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2019 - A Moment Recaptured - Photos, Film & Reflections (Moments Captured Past/Present Iconic Photos Japanese American Incarceration during WWII)Newly Listed

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Date: Sunday, 28 April, 2019       Time: 11:00 am - 12:30 pm
The Presidio
100 Montgomery Street
San Francisco, CA 94129

Phone: (415) 561-5300
Website: Click to Visit

A photographer and filmmakers connect the present to moments in the past captured powerfully in iconic photos of the Japanese American incarceration during WWII. Photojournalist Paul Kitagaki Jr. seeks out the people photographed in War Relocation Authority photos of that period. His portraits, echoing those of decades ago, reconnect these people to their past, bringing their stories forward. His project, an exhibition Gambatte! Legacy of an Enduring Spirit, is now shared in a newly-released book, Behind Barbed Wire. Three Boys Manzanar, a short but powerful documentary reunites three boys incarcerated at Manzanar who became the faces of injustice when their photograph was taken by imprisoned Issei photographer Toyo Miyatake in 1944. Filmmakers Akemi Ooka and Preeti Mankar revisit the site with the three men seventy years after the original image was taken, making unexpected discoveries that startled everyone involved with the project. Book sales and signing to follow in the gallery.

Please RSVP - A Moment Recaptured - Photos, Film & Reflections

Background
Photographer and videographer Paul Kitagaki Jr. has traveled the world covering natural and human-caused disasters, documenting the lives of everyday Iraqis living under Saddam Hussein, Mexico City residents digging out of a deadly earthquake, Asian factory workers laboring for pennies to produce high-end athletic shoes for the U.S. market and international athletes competing for gold at eight different Olympic Games. Kitagaki’s work has been honored with dozens of photo awards, including the Pulitzer Prize, and been nominated for Emmy awards. He’s been published in news outlets worldwide, including National Geographic, Time, Smithsonian Magazine, Sports Illustrated, Stern, People, Mother Jones, the Wall Street Journal, the New York Times, the Los Angeles Times and the Washington Post, as well as in his home newspaper, The Sacramento Bee.

Behind Barbed Wire - As he was searching through photos at the National Archives in 1984, Paul Kitagaki, Jr. found a photo taken by famed documentary photographer Dorothea Lange of his grandparents and father preparing to board a bus in Oakland, Calif., enroute to a World War II incarceration camp. Through slow and painstaking research, Kitagaki has spent the last 13 years locating and winning the trust of the families who lived through the incarceration, documenting their stories of survival and inner strength to overcome injustice, racism, and wartime hysteria. Kitagaki’s work is now the focus of a national traveling exhibition, Gambatte! Legacy of an Enduring Spirit, that explores the legacy of an enduring spirit as Japanese Americans triumphed over adversity in the WWII incarceration camps. Fittingly, the work is also featured in a permanent installation at the site of his father’s family’s initial incarceration, the Tanforan Assembly Center for Japanese Americans, now the San Bruno BART station.

Three Boys Manzanar is a short film about the reunion, seventy years later, of three men interned at Manzanar as children, incarcerated by circumstance and bound by history. The iconic photo, “Boys Behind Barbed Wire” by Toyo Miyatake, is a heartbreaking one, juxtaposing the innocence of three young boys and the ugliness of a guard tower, set against an expansive backdrop of stunning beauty. The boys, now in their 80’s, had not been together since leaving Manzanar in 1946. The film is directed by Preeti Mankar Deb with narration by Akemi Ooka.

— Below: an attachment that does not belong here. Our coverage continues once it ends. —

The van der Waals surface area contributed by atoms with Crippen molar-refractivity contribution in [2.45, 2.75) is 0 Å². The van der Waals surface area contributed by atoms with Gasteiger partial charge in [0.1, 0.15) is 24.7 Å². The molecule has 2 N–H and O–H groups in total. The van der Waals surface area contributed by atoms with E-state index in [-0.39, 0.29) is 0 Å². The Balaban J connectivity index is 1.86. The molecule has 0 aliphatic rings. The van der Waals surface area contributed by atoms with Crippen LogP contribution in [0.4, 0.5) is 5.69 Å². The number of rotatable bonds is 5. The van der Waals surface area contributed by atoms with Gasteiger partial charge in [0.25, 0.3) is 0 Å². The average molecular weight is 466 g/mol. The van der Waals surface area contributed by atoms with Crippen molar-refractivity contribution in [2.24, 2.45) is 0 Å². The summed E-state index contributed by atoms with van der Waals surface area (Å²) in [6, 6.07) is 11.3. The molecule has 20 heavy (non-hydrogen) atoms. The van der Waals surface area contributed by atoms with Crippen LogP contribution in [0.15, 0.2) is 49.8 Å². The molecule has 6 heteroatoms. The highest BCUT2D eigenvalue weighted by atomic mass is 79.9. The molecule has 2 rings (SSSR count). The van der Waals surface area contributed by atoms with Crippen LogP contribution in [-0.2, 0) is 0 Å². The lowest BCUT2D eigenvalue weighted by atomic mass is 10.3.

Preeti Mankar Deb (Director/Producer) is an award winning documentary filmmaker who believes in the power of video to inform and connect people, and motivate them to make a difference. Her experience in journalism and documentary has taught her that every single person has a unique and engaging story - it just needs to be told in the right way. Preeti is currently working on a community video art project to further explore this theme. She has a master’s degree in documentary film and broadcast journalism from NYU. After graduating from NYU, she worked in New York on documentaries for public television. In 2008, she moved to India and started an independent film company, 517 Productions, to specialize in non-fiction content. Under this label she has produced, directed and edited documentaries, corporate films, films for nonprofits and Public Service Announcements for TV. She also taught video and documentary film. She is currently the creative producer for Micro-Documentaries, a purpose driven film company that specializes in 2-4 minute films.

Akemi Ooka (Executive Producer and narrator) is a third/fourth generation Japanese American and has a Ph.D. in Chemistry from the University of California, Los Angeles. She is new to the world of documentary filmmaking, but has been impressed by the power of storytelling and documentary film as a means to humanize complex subject matter and make it relevant to a broad audience.

Akemi, together with her three siblings, is honored by the privilege of bringing her father’s story of Japanese American internment to life, and has traveled across the U.S. to discuss the film. From these conversations, it has become clear that not only must this history be taught, but the preservation and archiving of stories like her father’s must be priorities of future generations, so that we may all remember and learn from this period in American history.

Sunday, 28 April, 2019

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